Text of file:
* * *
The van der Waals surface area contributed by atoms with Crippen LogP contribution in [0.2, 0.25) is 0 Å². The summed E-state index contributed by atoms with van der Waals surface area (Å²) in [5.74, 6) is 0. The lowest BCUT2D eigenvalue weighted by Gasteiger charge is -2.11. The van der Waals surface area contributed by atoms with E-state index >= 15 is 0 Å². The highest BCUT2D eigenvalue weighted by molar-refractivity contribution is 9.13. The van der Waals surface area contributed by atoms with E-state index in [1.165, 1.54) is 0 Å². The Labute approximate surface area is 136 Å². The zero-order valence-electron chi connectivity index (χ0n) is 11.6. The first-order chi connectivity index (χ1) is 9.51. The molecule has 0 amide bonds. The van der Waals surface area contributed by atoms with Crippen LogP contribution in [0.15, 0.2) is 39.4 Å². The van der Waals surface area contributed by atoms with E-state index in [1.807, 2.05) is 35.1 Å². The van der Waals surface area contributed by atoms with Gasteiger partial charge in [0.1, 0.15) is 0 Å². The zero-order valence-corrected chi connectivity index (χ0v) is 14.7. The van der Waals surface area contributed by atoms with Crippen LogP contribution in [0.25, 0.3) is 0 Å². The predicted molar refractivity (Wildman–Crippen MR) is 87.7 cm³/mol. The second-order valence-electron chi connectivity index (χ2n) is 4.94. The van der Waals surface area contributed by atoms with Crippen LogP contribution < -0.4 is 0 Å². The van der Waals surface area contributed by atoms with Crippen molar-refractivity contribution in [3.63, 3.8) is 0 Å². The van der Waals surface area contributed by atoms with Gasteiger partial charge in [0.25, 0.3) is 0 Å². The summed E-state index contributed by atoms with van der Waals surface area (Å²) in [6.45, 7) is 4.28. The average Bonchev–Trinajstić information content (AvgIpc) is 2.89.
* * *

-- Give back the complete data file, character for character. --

The van der Waals surface area contributed by atoms with Crippen LogP contribution in [0.2, 0.25) is 0 Å². The summed E-state index contributed by atoms with van der Waals surface area (Å²) in [5.74, 6) is 0. The lowest BCUT2D eigenvalue weighted by Gasteiger charge is -2.11. The van der Waals surface area contributed by atoms with E-state index >= 15 is 0 Å². The highest BCUT2D eigenvalue weighted by molar-refractivity contribution is 9.13. The van der Waals surface area contributed by atoms with E-state index in [1.165, 1.54) is 0 Å². The Labute approximate surface area is 136 Å². The zero-order valence-electron chi connectivity index (χ0n) is 11.6. The first-order chi connectivity index (χ1) is 9.51. The molecule has 0 amide bonds. The van der Waals surface area contributed by atoms with Crippen LogP contribution in [0.15, 0.2) is 39.4 Å². The van der Waals surface area contributed by atoms with E-state index in [1.807, 2.05) is 35.1 Å². The van der Waals surface area contributed by atoms with Gasteiger partial charge in [0.1, 0.15) is 0 Å². The zero-order valence-corrected chi connectivity index (χ0v) is 14.7. The van der Waals surface area contributed by atoms with Crippen LogP contribution in [0.25, 0.3) is 0 Å². The predicted molar refractivity (Wildman–Crippen MR) is 87.7 cm³/mol. The second-order valence-electron chi connectivity index (χ2n) is 4.94. The van der Waals surface area contributed by atoms with Crippen LogP contribution < -0.4 is 0 Å². The van der Waals surface area contributed by atoms with Crippen molar-refractivity contribution in [3.63, 3.8) is 0 Å². The van der Waals surface area contributed by atoms with Gasteiger partial charge in [0.25, 0.3) is 0 Å². The summed E-state index contributed by atoms with van der Waals surface area (Å²) in [6.45, 7) is 4.28. The average Bonchev–Trinajstić information content (AvgIpc) is 2.89.